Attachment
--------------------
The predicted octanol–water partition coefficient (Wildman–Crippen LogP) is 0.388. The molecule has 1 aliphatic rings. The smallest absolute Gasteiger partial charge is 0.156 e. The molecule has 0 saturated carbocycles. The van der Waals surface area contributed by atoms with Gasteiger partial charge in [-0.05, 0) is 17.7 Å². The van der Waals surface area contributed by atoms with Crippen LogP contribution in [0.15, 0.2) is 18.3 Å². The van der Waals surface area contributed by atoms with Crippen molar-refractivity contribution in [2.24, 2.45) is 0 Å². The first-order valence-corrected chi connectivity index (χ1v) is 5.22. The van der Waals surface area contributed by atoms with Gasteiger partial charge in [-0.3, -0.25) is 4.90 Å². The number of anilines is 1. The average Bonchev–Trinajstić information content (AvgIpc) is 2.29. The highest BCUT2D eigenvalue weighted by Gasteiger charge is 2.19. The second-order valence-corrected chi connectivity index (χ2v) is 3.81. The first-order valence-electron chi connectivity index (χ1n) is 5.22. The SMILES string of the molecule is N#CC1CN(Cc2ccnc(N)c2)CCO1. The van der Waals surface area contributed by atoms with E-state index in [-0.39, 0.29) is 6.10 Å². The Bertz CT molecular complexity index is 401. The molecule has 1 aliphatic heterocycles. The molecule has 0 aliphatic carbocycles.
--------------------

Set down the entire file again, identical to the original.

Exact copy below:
The predicted octanol–water partition coefficient (Wildman–Crippen LogP) is 0.388. The molecule has 1 aliphatic rings. The smallest absolute Gasteiger partial charge is 0.156 e. The molecule has 0 saturated carbocycles. The van der Waals surface area contributed by atoms with Gasteiger partial charge in [-0.05, 0) is 17.7 Å². The van der Waals surface area contributed by atoms with Crippen LogP contribution in [0.15, 0.2) is 18.3 Å². The van der Waals surface area contributed by atoms with Crippen molar-refractivity contribution in [2.24, 2.45) is 0 Å². The first-order valence-corrected chi connectivity index (χ1v) is 5.22. The van der Waals surface area contributed by atoms with Gasteiger partial charge in [-0.3, -0.25) is 4.90 Å². The number of anilines is 1. The average Bonchev–Trinajstić information content (AvgIpc) is 2.29. The highest BCUT2D eigenvalue weighted by Gasteiger charge is 2.19. The second-order valence-corrected chi connectivity index (χ2v) is 3.81. The first-order valence-electron chi connectivity index (χ1n) is 5.22. The SMILES string of the molecule is N#CC1CN(Cc2ccnc(N)c2)CCO1. The van der Waals surface area contributed by atoms with E-state index in [-0.39, 0.29) is 6.10 Å². The Bertz CT molecular complexity index is 401. The molecule has 1 aliphatic heterocycles. The molecule has 0 aliphatic carbocycles.